It is time to put to rest the Platonic assumption that emotions are one kind of activity (or faculty) and reasoning another kind of activity (or faculty). They are not two forces vying against each other, and it is not that one is the ‘slave’ or the ‘master’ of the other: Hume holding that reason is the slave of the passions, Kant replying that passions had better be kept under watchful eye by our reason. This Platonic assumption concerning the divide between our reasons and our emotions has been carried forward into our conversations concerning ‘John’s being emotional’ or ‘Jane’s being quite cerebral.’ Granted, it may be that John has strong emotional responses to a range of things and it may also be that Jane’s responses tend to be more tempered, but neither has anything to do with a response’s being untethered to reasons.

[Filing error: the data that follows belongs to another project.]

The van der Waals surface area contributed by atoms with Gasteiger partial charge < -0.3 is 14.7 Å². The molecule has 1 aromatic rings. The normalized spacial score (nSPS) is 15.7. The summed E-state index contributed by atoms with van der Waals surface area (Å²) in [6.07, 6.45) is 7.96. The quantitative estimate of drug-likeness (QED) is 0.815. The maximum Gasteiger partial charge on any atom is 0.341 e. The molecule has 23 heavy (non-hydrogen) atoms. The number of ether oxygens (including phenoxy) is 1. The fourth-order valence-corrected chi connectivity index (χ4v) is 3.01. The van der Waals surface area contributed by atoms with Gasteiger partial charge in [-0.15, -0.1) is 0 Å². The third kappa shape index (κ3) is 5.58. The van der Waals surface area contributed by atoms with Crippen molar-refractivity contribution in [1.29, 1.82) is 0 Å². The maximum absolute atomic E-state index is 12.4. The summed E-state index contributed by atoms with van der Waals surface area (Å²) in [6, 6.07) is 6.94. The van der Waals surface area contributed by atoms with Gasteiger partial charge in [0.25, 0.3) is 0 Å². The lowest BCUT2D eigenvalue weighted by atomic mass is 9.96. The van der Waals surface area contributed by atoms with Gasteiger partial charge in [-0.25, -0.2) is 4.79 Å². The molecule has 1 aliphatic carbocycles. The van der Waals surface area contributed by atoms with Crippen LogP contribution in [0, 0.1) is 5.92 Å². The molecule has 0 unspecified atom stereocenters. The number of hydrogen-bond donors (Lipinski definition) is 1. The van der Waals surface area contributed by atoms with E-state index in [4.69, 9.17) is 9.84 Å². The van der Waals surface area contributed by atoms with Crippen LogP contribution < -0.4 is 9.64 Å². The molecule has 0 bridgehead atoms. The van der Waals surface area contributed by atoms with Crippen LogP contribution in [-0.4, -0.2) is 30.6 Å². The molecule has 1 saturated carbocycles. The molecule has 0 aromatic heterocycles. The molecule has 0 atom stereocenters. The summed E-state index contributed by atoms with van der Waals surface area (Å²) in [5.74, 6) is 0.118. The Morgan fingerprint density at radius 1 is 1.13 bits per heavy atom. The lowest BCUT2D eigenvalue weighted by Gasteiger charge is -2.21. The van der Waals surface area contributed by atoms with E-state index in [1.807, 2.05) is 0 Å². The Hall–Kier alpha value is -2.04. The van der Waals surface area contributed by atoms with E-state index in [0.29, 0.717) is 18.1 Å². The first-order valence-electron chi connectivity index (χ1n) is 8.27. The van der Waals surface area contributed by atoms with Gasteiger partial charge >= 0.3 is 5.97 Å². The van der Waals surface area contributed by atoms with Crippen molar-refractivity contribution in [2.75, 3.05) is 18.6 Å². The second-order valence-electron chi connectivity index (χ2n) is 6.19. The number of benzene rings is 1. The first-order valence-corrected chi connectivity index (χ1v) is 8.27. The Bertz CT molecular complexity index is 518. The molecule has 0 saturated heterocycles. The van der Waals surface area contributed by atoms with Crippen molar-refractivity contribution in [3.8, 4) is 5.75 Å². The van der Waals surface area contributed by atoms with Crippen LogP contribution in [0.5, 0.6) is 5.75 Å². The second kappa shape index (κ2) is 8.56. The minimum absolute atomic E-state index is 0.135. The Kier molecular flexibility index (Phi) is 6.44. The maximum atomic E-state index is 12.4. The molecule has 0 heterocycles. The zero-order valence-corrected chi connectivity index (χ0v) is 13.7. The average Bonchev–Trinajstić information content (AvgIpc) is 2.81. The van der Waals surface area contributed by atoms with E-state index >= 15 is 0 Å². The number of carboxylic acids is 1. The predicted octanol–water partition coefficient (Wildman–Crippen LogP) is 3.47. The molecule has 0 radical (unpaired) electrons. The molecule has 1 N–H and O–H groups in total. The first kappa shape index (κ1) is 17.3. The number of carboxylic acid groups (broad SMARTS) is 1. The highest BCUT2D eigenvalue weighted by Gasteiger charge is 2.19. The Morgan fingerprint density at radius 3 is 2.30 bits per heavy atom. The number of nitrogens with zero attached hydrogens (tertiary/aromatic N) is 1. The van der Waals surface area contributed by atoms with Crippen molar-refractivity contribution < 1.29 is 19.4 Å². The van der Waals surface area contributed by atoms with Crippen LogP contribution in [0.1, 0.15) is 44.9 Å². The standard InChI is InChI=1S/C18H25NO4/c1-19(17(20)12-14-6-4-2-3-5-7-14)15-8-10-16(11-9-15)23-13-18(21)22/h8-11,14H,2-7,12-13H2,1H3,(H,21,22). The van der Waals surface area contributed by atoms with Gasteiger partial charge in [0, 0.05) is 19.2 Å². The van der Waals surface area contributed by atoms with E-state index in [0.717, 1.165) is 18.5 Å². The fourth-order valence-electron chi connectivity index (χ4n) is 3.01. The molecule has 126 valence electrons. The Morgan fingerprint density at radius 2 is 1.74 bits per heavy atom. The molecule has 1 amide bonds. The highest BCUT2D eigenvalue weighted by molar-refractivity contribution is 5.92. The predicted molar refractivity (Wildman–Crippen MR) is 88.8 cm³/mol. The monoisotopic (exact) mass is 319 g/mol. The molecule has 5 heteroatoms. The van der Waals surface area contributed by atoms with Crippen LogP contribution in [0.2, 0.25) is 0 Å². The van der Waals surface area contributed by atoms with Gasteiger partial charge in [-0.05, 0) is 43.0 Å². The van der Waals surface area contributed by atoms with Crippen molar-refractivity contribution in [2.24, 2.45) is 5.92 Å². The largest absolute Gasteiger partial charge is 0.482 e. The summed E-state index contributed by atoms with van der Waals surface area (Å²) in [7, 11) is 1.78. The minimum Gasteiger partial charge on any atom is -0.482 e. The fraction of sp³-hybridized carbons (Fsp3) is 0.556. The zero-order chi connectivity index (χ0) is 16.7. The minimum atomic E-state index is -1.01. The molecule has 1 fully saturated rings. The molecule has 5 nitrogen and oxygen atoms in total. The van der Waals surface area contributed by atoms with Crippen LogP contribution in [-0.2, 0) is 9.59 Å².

Quite the contrary, believing a number of things is at least a prerequisite for emoting. For I cannot be angry with another unless I believe that this other has deliberately wronged me. And I can be angry with ‘the world’ only if the world consists of hostile people who are bound to harm me. In this, sadness is like anger: only if someone I value greatly has gone away can I feel sorrow. Even if I cannot verbalize this belief to others when the emotions comes on (and mostly we do not do so from a first-person perspective when we are experiencing anger or sorrow or whatever), still it does not follow that this belief is not a necessary condition for the possibility of experiencing this emotion. It is.
Continue reading “The emotions accompanying our mental activities”